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A third possibility is that voters interpret post-election market jitters as a mark of economic incompetence, giving an early hit to the popularity of the incoming administration. What’s more, market turmoil in anticipation of a possible leftist victory can make that victory harder to achieve.

Fourth, the reduction in expected profitability signaled by the stock market decline might reduce incentives for firms to invest. This channel might be the most consequential, given the key role investment plays in economic growth. However, existing evidence suggests that expectations about consumer demand (which could get a boost from redistributive policies) are much more important than expected profitability for firms’ investment decisions.

These effects highlight how markets can constrain democratic politics, as in the case of Lula’s centrist turn in 2002. Chile in 2022 is no exception: Markets will constrain Boric’s ability to push through progressive reforms. Judging from the cabinet he just appointed, the young president-elect fully understands this. In a classic move to reassure markets, he entrusted the finance ministry to the country’s central banker Mario Marcel, an independent technocrat with a solid reputation in financial circles.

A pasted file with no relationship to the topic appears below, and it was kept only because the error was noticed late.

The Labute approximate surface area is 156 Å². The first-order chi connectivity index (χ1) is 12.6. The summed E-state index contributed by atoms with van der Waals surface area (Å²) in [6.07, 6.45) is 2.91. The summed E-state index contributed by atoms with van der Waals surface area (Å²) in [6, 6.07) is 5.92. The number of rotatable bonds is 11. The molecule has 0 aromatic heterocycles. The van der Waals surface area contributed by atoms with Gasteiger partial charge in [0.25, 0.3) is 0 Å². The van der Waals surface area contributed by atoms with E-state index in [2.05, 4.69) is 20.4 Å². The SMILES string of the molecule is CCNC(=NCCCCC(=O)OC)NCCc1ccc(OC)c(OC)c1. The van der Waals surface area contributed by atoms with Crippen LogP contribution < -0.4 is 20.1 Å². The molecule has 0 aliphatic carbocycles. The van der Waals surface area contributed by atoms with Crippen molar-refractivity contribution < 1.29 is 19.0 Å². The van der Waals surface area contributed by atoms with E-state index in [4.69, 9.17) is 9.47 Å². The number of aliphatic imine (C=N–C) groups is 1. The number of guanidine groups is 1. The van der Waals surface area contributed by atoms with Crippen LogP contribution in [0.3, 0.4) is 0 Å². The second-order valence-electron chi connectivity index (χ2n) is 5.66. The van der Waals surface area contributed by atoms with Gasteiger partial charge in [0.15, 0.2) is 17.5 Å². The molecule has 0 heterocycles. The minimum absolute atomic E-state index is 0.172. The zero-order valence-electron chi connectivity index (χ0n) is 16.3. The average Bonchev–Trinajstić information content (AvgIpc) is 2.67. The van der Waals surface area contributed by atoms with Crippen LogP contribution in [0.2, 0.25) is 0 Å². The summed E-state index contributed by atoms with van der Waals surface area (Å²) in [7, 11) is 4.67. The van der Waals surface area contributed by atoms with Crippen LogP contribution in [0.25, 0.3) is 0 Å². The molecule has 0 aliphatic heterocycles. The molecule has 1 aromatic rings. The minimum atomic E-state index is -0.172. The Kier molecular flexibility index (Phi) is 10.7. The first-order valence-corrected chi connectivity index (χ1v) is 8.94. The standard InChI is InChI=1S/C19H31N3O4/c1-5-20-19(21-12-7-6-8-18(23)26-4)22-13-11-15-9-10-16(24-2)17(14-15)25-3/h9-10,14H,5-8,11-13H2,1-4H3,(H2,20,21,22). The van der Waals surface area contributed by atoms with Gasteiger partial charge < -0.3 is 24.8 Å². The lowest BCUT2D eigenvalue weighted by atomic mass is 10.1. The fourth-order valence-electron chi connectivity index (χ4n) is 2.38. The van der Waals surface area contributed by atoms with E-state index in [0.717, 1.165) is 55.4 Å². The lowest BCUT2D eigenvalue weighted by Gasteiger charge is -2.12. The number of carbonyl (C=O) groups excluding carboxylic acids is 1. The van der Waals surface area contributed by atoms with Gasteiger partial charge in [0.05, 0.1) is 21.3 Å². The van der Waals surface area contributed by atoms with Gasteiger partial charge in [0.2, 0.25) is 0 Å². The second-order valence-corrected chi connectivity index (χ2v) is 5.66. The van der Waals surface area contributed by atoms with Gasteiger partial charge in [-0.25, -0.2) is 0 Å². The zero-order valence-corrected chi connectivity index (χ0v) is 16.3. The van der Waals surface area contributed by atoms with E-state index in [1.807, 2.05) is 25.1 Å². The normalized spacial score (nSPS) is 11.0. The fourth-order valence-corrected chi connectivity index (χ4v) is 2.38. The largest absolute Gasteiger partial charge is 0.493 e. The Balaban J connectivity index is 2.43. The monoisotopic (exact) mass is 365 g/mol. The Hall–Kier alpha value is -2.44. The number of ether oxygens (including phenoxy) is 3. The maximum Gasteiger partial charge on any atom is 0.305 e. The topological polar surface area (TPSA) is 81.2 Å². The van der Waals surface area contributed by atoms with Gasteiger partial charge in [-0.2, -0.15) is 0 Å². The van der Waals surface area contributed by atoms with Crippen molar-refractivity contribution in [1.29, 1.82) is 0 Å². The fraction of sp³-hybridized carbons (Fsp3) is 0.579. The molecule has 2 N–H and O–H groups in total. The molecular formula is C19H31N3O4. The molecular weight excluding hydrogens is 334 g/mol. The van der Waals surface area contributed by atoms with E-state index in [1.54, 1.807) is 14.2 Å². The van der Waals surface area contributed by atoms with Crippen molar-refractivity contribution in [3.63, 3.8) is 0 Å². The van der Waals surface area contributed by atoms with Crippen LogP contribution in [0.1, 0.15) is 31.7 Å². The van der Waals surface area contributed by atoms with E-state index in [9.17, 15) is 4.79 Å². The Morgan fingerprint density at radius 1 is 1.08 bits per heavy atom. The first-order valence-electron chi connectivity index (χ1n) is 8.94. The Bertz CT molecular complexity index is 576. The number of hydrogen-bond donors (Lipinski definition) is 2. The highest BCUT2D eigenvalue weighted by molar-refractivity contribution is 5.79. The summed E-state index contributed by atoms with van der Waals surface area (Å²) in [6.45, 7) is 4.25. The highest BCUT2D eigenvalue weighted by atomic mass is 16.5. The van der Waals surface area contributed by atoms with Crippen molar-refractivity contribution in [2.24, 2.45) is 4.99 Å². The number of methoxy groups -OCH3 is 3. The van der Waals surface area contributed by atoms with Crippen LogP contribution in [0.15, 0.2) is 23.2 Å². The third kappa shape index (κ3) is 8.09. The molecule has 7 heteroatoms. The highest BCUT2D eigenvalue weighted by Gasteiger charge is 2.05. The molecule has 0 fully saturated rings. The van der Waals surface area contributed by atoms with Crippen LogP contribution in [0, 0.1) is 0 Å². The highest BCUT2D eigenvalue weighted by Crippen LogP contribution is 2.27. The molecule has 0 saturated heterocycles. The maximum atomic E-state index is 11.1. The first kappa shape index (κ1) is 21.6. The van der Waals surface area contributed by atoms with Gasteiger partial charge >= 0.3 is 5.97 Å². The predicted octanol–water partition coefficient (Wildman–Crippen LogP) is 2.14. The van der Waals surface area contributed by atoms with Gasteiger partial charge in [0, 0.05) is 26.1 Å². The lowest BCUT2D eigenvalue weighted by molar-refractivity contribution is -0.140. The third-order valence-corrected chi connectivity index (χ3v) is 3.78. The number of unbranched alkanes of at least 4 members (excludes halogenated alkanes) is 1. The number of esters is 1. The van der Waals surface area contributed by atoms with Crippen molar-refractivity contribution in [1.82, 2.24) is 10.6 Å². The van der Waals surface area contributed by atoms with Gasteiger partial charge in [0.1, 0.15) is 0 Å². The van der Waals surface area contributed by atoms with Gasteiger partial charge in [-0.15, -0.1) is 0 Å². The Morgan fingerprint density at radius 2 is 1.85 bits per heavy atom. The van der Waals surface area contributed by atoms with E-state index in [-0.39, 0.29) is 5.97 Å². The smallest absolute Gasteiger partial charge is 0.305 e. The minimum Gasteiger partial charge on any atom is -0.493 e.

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Daniele Girardi (@DanieleGirardi_) is an assistant professor of economics at the University of Massachusetts Amherst and associate editor at the Journal of Economic Surveys and the Review of Social Economy. His research focuses on the relation between political and economic institutions.